By Frederick H. Lowe
John William King, a leader of the Ku Klux Klan, who initiated the brutal murder of James Byrd Jr. in Jasper, Texas, is scheduled to be executed Wednesday 21 years after Byrd’s body parts were found scattered in front of a black church and in areas nearby to scare parishioners.
The execution date was set for King after the Fifth Circuit Court of Appeals in New Orleans denied the former carpenter and laborer’s appeal for a new trial based on his argument that he was represented by ineffective counsel.
On June 7, 1998, James Byrd, 49, hitched a ride to Jasper with King and his cohorts, Lawrence Brewer and Shawn Allen Berry.
They were riding in a pickup truck and Byrd, an ex-convict, accepted the ride because he knew the men from prison. He hopped in the truck’s bed. King was the leader of a white supremacist gang in prison and wore KKK tattoos.
King pulled over in his truck, and the three men got out and beat Byrd and then chained him by his ankles to the back of the 1982 Ford pickup truck.
They dragged Byrd three miles along a rural concrete road; his right arm, head and neck were severed when the truck hit a culvert.
Law enforcement officials and others found Byrd’s severed head in front of a black church that was not named. The head has been left so that it would be seen by churchgoers on Sunday morning. Police later found 75 of Byrd’s body parts a half mile or more away from the church.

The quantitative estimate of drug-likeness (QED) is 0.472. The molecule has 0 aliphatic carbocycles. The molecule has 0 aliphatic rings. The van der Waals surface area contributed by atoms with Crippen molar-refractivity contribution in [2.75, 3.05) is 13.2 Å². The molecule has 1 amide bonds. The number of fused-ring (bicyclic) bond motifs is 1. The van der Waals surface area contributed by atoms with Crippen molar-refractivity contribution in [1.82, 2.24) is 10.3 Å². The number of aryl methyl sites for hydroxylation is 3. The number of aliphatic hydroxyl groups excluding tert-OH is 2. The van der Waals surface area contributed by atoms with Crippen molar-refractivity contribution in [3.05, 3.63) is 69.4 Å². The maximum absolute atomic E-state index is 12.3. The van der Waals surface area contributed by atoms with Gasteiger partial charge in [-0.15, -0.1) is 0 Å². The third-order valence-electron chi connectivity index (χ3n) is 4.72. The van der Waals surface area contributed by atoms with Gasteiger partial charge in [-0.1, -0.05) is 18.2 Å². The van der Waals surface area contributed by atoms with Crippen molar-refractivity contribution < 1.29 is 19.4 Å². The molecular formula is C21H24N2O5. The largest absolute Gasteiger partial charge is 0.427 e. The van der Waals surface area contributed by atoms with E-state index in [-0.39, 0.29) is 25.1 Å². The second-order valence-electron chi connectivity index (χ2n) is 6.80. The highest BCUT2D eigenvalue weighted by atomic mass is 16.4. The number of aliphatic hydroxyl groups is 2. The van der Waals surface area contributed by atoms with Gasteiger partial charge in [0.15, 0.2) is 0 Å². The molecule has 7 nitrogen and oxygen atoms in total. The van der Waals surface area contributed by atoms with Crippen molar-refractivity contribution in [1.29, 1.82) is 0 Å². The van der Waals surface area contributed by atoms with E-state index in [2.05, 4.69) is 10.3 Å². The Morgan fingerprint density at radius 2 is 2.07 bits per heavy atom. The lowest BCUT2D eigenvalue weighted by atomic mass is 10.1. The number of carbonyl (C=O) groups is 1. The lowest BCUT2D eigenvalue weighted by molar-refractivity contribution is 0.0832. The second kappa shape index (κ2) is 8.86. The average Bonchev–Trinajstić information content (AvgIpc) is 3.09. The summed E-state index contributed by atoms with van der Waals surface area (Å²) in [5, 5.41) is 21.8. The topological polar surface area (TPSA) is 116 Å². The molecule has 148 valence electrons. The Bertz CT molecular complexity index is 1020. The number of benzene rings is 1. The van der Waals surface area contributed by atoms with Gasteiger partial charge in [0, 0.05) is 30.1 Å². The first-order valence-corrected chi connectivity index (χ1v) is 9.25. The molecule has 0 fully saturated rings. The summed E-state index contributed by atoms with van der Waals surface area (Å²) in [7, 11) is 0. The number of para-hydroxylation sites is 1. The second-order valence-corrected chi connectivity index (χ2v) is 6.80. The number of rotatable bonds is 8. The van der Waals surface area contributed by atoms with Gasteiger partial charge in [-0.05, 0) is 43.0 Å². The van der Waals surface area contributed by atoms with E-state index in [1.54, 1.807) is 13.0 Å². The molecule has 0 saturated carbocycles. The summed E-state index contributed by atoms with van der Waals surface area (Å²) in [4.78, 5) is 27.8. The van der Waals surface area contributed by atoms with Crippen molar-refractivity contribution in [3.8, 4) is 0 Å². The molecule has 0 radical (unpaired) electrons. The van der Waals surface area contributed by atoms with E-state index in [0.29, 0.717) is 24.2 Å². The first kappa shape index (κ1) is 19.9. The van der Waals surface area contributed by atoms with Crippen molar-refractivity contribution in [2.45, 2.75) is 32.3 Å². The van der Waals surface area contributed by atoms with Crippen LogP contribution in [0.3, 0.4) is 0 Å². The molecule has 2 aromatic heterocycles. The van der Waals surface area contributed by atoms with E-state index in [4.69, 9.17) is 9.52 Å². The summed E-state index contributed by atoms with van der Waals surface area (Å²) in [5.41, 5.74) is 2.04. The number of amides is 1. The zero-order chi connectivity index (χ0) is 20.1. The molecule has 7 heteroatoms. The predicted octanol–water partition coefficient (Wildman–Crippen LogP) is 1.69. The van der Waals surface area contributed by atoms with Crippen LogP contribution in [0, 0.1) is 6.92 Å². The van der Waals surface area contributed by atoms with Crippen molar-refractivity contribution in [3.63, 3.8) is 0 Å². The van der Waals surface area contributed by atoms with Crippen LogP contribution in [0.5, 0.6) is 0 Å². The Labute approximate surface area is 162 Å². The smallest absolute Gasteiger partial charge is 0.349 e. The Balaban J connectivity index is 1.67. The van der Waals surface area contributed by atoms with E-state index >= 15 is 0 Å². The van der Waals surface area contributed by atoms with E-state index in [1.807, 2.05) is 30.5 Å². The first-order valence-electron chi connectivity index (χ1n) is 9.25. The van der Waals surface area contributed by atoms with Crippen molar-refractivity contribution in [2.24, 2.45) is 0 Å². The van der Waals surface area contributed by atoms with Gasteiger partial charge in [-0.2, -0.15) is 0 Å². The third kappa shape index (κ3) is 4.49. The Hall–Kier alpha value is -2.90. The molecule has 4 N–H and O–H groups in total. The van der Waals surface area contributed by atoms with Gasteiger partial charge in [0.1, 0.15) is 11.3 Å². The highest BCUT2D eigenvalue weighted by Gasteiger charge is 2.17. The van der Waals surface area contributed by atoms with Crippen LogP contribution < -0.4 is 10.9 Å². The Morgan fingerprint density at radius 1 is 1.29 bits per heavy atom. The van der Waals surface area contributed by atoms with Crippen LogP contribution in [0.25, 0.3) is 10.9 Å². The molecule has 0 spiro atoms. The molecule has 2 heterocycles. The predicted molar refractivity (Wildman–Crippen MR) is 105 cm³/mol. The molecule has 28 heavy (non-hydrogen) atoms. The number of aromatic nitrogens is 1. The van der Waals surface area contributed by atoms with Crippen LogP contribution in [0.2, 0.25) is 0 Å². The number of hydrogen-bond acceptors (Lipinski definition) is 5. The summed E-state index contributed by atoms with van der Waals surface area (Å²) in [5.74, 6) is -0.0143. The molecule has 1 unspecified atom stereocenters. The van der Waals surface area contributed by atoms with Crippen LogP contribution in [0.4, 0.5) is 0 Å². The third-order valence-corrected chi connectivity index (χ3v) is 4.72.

The three dumped Byrd’s torso along the side of the road. The state of Texas executed Brewer by lethal injection in 2011 and Berry will remain in prison for the rest of his life.
Former NBA star Dennis Rodman, who is always depicted in the press as a wacky clown, and whose sensitivity, intelligence and compassion are ignored, paid for Byrd’s funeral. He also gave Byrd’s family $25,000. Following Rodman’s lead, fight promoter Don King gave Byrd’s three children $100,000 for their future educational expenses.
Byrd’s brutal murder also sparked passage of the Matthew Shepard and James Byrd Hate Crimes Prevention Act, which was signed into law by President Barack Obama in October 2009.
In 1999, a jury convicted King of kidnapping and murder.
He will be executed at the Texas Department of Corrections in Huntsville.